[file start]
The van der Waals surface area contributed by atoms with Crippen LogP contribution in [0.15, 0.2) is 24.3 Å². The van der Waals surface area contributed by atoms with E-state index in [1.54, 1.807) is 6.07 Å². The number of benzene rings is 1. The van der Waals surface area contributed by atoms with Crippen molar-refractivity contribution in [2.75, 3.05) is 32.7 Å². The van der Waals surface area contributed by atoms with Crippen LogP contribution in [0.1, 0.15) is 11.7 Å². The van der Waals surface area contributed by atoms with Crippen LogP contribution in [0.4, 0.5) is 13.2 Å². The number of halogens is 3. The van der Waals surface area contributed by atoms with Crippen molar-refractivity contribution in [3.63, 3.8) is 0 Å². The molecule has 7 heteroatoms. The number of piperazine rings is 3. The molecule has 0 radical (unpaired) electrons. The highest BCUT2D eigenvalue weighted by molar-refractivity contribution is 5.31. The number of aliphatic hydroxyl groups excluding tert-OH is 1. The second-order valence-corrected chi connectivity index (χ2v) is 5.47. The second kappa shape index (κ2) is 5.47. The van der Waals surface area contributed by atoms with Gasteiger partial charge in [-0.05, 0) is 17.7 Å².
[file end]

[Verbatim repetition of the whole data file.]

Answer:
The van der Waals surface area contributed by atoms with Crippen LogP contribution in [0.15, 0.2) is 24.3 Å². The van der Waals surface area contributed by atoms with E-state index in [1.54, 1.807) is 6.07 Å². The number of benzene rings is 1. The van der Waals surface area contributed by atoms with Crippen molar-refractivity contribution in [2.75, 3.05) is 32.7 Å². The van der Waals surface area contributed by atoms with Crippen LogP contribution in [0.1, 0.15) is 11.7 Å². The van der Waals surface area contributed by atoms with Crippen LogP contribution in [0.4, 0.5) is 13.2 Å². The number of halogens is 3. The van der Waals surface area contributed by atoms with Crippen molar-refractivity contribution in [3.63, 3.8) is 0 Å². The molecule has 7 heteroatoms. The number of piperazine rings is 3. The molecule has 0 radical (unpaired) electrons. The highest BCUT2D eigenvalue weighted by molar-refractivity contribution is 5.31. The number of aliphatic hydroxyl groups excluding tert-OH is 1. The second-order valence-corrected chi connectivity index (χ2v) is 5.47. The second kappa shape index (κ2) is 5.47. The van der Waals surface area contributed by atoms with Gasteiger partial charge in [-0.05, 0) is 17.7 Å².